There are two perfectly normal questions that I am regularly asked that always provoke a little twinge in my stomach. The closer my relationship with the asker, the stronger the feeling:
- "Are you going to (or why don't you) move to Wisconsin/Minnesota/Austria?"
- "How do you pronounce your son's name again?"
These are reminders of the life-long issues that Dinka and I brought on ourselves when we got married. There was never any doubt about the decision to get married and when—at a certain point, we both just knew that this is how things had to be and that we'd have to figure out a way to make everything else work. So there's no possibility for regret (lucky for us, I suppose), but there's also nothing that can be done to unburden oneself of the consequences of that decision.
It's hard to explain to people the lump in my throat and the heaviness in my heart when I consider the impossibility of our situation. There is no way to successfully straddle the geographical divide between our families. Our kids will grow up without being in close contact with one or both sets of grandparents for extended periods of time. There will be distant cousins that could have been close friends, uncles that cannot pick up the kids on a whim to take them fishing, aunts whose cooking they will never grow to love. One pair of grandparents will always be living with their grandkids—that and the memory of Veronika and Ivan's joy in spending time with them is enough to make me pause. Every Easter, Christmas, baptism and birth will always be missing something.
So what's the right thing to do? What's most fair to our families, most fair to our family? I wish I knew. For now, we choose an awkward compromise—to live without either of them (which is "fair", I suppose) and try to visit everyone equally. We don't choose sides, but then we also lose by narrowing the possibility of a close relationship with anyone.
The same is true of choosing names for our children. We exhaust the lists, searching for that one perfect name that we love and that will be accepted and pronounceable in three languages, a perfect compromise. But it doesn't exist (I think Veronika is the closest we'll ever come). So we choose a middle ground, awkward for at least some, trying to please everyone and maintain our own identity at once.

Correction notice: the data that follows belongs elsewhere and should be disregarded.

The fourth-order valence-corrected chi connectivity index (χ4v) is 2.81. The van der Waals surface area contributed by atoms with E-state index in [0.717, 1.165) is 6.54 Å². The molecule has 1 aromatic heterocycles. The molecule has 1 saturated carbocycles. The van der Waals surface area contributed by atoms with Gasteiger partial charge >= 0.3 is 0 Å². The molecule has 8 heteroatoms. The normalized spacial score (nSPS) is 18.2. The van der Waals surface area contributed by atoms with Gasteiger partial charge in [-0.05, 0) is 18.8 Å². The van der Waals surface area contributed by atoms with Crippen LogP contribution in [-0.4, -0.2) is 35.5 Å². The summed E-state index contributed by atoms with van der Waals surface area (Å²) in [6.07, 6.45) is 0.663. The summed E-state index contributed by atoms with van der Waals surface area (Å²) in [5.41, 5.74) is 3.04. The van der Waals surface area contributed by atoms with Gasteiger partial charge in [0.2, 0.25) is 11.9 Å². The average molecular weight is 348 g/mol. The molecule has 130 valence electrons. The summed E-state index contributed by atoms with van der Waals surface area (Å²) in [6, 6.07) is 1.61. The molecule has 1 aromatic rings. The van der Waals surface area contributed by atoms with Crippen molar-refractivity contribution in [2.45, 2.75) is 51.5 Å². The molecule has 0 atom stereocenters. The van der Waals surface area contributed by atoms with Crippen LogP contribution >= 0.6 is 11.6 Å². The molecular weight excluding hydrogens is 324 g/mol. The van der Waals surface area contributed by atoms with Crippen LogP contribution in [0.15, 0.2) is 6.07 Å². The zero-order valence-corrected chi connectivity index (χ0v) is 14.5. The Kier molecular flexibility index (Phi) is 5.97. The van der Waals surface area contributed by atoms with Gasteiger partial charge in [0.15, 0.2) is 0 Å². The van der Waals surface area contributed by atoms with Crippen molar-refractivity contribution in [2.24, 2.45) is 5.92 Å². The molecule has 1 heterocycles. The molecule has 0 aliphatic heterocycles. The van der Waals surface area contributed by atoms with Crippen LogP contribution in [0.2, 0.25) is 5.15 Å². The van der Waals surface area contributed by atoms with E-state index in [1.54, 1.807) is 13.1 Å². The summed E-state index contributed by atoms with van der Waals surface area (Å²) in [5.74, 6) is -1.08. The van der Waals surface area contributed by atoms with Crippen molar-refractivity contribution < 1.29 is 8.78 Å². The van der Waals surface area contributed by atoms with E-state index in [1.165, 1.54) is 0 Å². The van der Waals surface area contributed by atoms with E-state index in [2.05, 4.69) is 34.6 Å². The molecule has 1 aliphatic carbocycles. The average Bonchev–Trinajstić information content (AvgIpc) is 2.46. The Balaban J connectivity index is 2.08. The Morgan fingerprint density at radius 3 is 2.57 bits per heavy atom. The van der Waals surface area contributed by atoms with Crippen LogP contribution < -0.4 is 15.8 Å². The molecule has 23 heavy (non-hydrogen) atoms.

We cannot give our children the lives that we had and loved growing up, but we will give them our life, multi-cultural and bilingual and transatlantic as it is, and our example to them—that in the end, love is all that matters and that everything else can be overcome.April 30, 2008 | Comments (2)
The major changes in my life have mostly come in bunches. Six months of 2002 saw my college graduation, Catholic confirmation, my first job, a new apartment and our first pregnancy. In the summer of 2004, we packed up and moved across the country for a new job, a new apartment and a new start in place where we knew almost no one. Now here we go again in 2008—we've got a new baby on the way, we moved into a new apartment and bought our first new car in February, and my brother's getting married in May (which requires a couple of trips back to the heartland, not that I mind). So with every spare evening and weekend of the last three months, that's what I've been doing: disassembling and reassembling old Ikea furniture, assembling new Ikea furniture, packing and unpacking, watching both cars break down (one temporarily, one irreparably), figuring out how to buy a new car, taking on more debt than I ever have before, all while trying to preserve a thread of the intention of Lent, celebrate Easter and Ivan's birthday, and jet off to Minnesota.
Times like these trigger some kind of survival mechanism in me. I compartmentalize everything, family included, into categories and tasks, make lists to prioritize and worry over, and then put my head down and power through. This is a good approach for getting things done and for forgetting why you're doing them. I have come up for air a few times this year—sledding with the kids, a long weekend in Minneapolis, a Mets game last weekend—but for the most part the last three months have been a long slog through an endless list of tedious tasks that left little time to spend with the family that I'm doing everything for and not a trace of creative inspiration. The nose-to-the-grindstone method is also a frighteningly effective way to pass the time. I woke up earlier this week to discover that Dinka's 38-week appointment with the midwife was that afternoon. As in, two weeks to go, time to buckle down. I thought I was already buckled.
While I'd like to say that this is all about to change, that soon my work will be done and I'll have time to answer my emails, take pictures and watch movies (these are as lofty as my goals get these days), I'm not sure that will be the case. My hope is that no matter how many items are left on my lists when the baby is born, his birth will remind me of my real priorities and let the rest wash away or at least wait patiently. No pressure, son.April 19, 2008 | Comments (1)